The next-generation Very Large Array (ngVLA) is an astronomical observatory planned to operate at centimeter wavelengths (25 to 0.26 centimeters, corresponding to a frequency range extending from 1.2 GHz to 116 GHz). The observatory will be a synthesis radio telescope constituted of approximately 214 reflector antennas each of 18 meters diameter, operating in a phased or interferometric mode.
We provide an overview of the current system design of the ngVLA. The concepts for major system elements such as the antenna, receiving electronics, and central signal processing are presented. We also describe the major development activities that are presently underway to advance the design.
The Expanded Very Large Array (EVLA) is an international project to improve the scientific capabilities of the Very
Large Array (VLA), an aperture synthesis radio telescope consisting of 27, 25-meter diameter antennas distributed in a
Y-shaped configuration on the Plains of San Augustin in west-central New Mexico. The EVLA's major science themes
include measuring the strength and topology of magnetic fields, enabling unbiased surveys and imaging of dust-shrouded
objects that are obscured at other wavelengths, enabling rapid response to and imaging of rapidly evolving transient
sources, and tracking the formation and evolution of objects in the universe. The EVLA's primary technical elements
include new or upgraded receivers for continuous frequency coverage from 1 to 50 GHz, new local oscillator,
intermediate frequency, and wide bandwidth data transmission systems to carry signals with 16 GHz total bandwidth
from each antenna, and a new digital correlator with the capability to process this bandwidth with an unprecedented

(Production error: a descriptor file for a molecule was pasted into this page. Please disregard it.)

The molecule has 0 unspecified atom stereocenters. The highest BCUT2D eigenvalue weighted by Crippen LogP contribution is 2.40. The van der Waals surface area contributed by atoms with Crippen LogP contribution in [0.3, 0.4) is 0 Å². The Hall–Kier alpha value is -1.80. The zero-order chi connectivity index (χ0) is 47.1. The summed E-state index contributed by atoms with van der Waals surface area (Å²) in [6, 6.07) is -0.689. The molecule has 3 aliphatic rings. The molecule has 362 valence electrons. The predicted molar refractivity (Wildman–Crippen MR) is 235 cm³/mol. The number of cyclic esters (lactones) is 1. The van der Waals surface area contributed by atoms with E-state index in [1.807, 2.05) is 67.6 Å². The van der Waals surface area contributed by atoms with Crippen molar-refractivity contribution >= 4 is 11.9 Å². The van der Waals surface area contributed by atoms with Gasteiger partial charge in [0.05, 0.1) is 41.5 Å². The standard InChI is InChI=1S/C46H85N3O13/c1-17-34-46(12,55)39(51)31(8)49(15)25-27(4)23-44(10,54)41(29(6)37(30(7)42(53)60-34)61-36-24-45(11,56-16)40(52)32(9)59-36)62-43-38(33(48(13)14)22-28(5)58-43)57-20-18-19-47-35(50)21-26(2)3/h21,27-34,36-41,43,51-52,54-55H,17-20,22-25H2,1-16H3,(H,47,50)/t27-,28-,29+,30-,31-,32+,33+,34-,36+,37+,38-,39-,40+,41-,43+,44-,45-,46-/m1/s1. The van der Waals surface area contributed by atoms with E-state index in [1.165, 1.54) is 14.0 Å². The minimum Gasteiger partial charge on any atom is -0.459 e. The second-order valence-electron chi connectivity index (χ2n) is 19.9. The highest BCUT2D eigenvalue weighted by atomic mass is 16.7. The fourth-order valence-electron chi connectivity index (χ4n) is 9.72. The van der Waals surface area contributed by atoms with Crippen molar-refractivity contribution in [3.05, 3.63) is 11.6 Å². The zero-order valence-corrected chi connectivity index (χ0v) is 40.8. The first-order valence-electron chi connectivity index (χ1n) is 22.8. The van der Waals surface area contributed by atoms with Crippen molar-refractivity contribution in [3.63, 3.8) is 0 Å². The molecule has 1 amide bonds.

number of frequency channels for an imaging array. The project also includes a new monitor and control system and new
software that will provide telescope ease of use. The project was started in 2001 and is on schedule and within budget.
Scientific observations with the new correlator started in March 2010. The structural modifications that convert the VLA
antennas to the EVLA design were completed in May 2010. The project will be complete in December 2012 when the
last receiver will be installed on an antenna.
The design of the National Radio Astronomy Observatory's Expanded Very Large Array (EVLA) project is approaching completion. Four of the twenty-seven antennas have been upgraded into the final configuration. The 2200 miles of fiber optic cables have been installed underground and are functional. The master oscillator and the round trip phase hardware have been operating uninterrupted since November 2003. Hundreds of hours of test observations have been performed as we start the task of characterizing the upgraded system. This paper discusses the results of this testing and describes the techniques used to maintain phase coherence of the EVLA LO chain and of the new wideband receivers. The enhancements to the VLA system include a new local oscillator (LO) system, a fiber optic LO distribution system, and a digital round trip phase measurement system. The phase requirement for the LO system requires that the long term phase drift slope be less than 6.0 picoseconds per 30 minutes at 40 GHz and be maintained across the entire array. To accomplish this, a near real time continuous measurement is made of the phase delay in the fiber optic cable distributing the LO reference signals to each antenna. This information is used by the correlator to set the phase on each of the baselines in the array.
The Expanded Very Large Array (ELVA) uses fiber optic technologies for the Digital Data Transmission, the Local Oscillator and Reference distribution, and all Monitor/Control functions. These signals are sent on separate fibers to each of the twenty-seven EVLA antennas. The Data Transmission System (DTS) is used to transmit the four digitized IF signals from the antennas to the Central Electronics Building. A sustained data rate of 10.24 Gbits/s per channel and 122.88 Gbits formatted per antenna is supported. Each IF signal uses a parallel interface of three synchronized single bit high-speed serial optical fiber transmission channels. Each set of three channels, twelve channels in total, is wavelength division multiplexed onto a single fiber. The formatted data are received and de-formatted before the data are sent to the correlator. The system configuration includes a CW laser, an Erbium Doped Fiber Amplifier, passive optical multiplexers, up to 22 km of standard single mode fiber and an APD optical receiver. This paper presents a complete description of the EVLA fiber system including specific component specifications. The calculated performance of the IF system is compared to the actual performance and resulting "Lesson Learned" are presented.